Polar bears are affected by the earlier sea ice melt in the Arctic spring.Alamy
The finding is hardly a shock, as there have been warnings from conservationists about such things for years, with the polar bear becoming an icon of climate change concerns. And in most cases of species threat there are winners as well as losers.
The 25,000 or so surviving Arctic bears rely on the ice for their feeding and breeding success. A few stay on the ice all year round, but southerly populations survive ashore in the summer, and it is the seasonal winter feast upon seals and other sea mammals that gives them the nourishment to make it to the next breeding season.
"Sea ice really is their platform for life," said Kristin Laidre, principal scientist at the University of Washington's Polar Science Centre (PSC). "They are capable of existing on land for part of the year, but the sea ice is where they obtain their main prey."
She and her co-author, Harry Stern, principal mathematician at the PSC, used 35 years of satellite data to examine sea ice concentrations around the entire Arctic.
The total number of ice-covered days fell at the rate of seven to 19 days per decade between 1979 and 2014. Sea ice in the summer months—when polar bears are often forced to fast on land—also declined in all regions, by between 1 percent and 9 percent per decade.
And they found that the trend towards an earlier spring melt and a later autumn freeze was consistent everywhere.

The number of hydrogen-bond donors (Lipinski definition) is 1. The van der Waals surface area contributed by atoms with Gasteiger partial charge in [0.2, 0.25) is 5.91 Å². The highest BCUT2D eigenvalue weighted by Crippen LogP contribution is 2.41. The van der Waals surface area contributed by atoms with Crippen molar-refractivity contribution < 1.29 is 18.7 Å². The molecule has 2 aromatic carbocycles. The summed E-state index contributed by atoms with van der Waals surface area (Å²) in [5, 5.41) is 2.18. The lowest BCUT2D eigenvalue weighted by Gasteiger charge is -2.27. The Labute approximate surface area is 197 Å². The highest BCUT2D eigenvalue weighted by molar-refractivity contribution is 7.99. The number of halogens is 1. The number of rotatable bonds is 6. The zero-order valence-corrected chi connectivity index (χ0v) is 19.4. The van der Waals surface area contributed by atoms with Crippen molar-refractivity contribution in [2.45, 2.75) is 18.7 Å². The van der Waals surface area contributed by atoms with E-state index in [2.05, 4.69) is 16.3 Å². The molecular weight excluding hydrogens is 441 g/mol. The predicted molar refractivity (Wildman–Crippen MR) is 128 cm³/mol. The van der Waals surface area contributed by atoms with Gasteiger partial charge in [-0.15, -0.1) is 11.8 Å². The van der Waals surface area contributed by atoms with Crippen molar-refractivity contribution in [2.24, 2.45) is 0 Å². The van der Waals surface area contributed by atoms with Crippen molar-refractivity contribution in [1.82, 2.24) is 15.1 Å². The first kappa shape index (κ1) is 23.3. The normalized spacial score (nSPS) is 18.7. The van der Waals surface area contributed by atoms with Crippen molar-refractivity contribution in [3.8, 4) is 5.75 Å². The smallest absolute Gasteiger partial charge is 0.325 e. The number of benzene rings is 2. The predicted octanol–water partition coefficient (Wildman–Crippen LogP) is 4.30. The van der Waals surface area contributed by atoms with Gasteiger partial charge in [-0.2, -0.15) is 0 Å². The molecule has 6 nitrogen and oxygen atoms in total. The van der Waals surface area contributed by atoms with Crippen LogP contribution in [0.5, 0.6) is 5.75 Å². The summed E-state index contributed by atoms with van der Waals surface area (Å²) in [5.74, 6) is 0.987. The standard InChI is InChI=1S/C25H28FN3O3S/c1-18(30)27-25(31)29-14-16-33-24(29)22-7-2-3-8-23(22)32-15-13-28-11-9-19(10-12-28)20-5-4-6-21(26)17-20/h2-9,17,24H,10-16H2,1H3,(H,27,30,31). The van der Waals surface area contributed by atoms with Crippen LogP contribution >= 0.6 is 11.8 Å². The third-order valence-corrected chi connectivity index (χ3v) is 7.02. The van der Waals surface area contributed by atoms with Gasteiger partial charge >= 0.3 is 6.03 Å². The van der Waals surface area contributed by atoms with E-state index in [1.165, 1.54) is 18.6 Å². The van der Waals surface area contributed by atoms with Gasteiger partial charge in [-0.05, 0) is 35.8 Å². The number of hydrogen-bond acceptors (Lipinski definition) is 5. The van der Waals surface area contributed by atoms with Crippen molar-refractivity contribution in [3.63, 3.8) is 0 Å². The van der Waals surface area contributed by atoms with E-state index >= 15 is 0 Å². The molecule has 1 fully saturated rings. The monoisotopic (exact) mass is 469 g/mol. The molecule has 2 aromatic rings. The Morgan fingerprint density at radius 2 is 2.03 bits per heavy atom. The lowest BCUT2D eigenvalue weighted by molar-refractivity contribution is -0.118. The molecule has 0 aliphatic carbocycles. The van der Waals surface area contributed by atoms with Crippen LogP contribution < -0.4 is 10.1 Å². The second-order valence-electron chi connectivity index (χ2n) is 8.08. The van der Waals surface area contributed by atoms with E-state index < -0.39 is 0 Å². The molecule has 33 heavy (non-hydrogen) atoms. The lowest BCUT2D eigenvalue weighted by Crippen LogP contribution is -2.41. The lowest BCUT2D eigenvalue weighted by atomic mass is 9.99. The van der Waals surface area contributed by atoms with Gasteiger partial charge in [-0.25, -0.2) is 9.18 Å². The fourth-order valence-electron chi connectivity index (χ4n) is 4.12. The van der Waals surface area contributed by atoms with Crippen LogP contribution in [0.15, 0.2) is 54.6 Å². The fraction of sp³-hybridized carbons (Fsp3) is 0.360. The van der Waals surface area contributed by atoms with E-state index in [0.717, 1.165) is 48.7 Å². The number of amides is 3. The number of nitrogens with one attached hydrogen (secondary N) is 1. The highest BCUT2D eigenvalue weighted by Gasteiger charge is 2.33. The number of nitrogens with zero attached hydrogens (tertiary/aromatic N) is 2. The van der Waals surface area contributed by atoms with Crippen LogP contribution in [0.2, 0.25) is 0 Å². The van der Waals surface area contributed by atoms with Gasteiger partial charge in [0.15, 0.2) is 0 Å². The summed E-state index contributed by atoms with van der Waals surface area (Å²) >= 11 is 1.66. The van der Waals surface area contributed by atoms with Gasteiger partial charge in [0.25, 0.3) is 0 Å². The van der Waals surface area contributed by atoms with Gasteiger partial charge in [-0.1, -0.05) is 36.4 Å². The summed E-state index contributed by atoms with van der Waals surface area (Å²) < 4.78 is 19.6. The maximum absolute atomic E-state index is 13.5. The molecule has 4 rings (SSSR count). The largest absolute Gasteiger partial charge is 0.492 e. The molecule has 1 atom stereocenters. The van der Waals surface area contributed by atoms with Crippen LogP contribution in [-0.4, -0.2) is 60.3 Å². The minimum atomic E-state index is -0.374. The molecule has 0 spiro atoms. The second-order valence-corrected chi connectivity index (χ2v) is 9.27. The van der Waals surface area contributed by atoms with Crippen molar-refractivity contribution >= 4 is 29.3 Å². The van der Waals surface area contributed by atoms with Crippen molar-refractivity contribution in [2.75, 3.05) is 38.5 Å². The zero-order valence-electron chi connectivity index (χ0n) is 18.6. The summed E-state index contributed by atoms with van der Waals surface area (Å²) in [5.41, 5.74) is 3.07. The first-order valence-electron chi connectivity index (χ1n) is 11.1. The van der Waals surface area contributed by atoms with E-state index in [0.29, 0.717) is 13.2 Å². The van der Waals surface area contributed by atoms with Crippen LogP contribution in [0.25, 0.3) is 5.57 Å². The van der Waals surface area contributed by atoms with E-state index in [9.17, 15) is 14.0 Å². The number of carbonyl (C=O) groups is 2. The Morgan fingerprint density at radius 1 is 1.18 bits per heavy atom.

Dr. Laidre and other scientists reported last year that all Arctic marine mammals could be at risk because of habitat loss. The catch was that biologists did not know enough about them to be sure.
Another group of researchers has established that things look bleak for Canada's polar bears, but this is just a subset of the species.
The PSC scientists have now established that spring melt has begun on average three to nine days earlier per decade, and the freeze similarly later each decade. Effectively, that added up to seven weeks' total loss of good habitat—that is, firm ice upon which the bears can stalk seals.
"These spring and fall transitions bound the period when there is good ice habitat available for bears to feed," Dr Laidre said. "Those periods are also tied to the breeding season, when bears find mates, and when females come out of their maternity dens with very small cubs and haven't eaten for months.
"We expect that if the trends continue, compared with today, polar bears will experience another six to seven weeks of ice-free periods by mid-century."
The Polar Bear Programme
The scientists were staying on Troynoy Island located in the Kara Sea north of Siberia when, on Aug. 31, a polar bear ate one of their two dogs and wouldn't leave.
Researchers' encounters with polar bears on Troynoy Island is fairly common, Vassiliy Shevchenko, head of the Sevgidromet State Monitoring Network, told The Guardian.
However, Yelena Novikova, a spokeswoman for Sevgidromet, told The Guardian the ongoing reduction in sea ice due to climate change has caused the polar bear population to grow increasingly aggressive.
"The ice receded quickly and the bears didn't have time to swim to other islands," Novikova said. "There's no food on [Troynoy] island, so they came up to the station."
Vadim Plotnikov, the head of the weather station on Troynoy Island, told TASS Russian News Agency there were about 10 adult bears, including four female bears with cubs, spotted around the weather station. One of the female bears even started sleeping underneath one of the windows, Plotnikov said.
Trapped inside and out of flares to spook the bears, the team became desperate. They called for help and were told they would have to wait a month for the next scheduled supply ship. But then, help arrived. A Russian expedition ship was able to reach them and give the scientists the dogs and flares they needed, TASS reported Wednesday. The ship's crew even helped them scare off the bears.
Polar bears are registered on the IUCN Red List of Threatened Species and in the Red Book of Russia as an endangered species.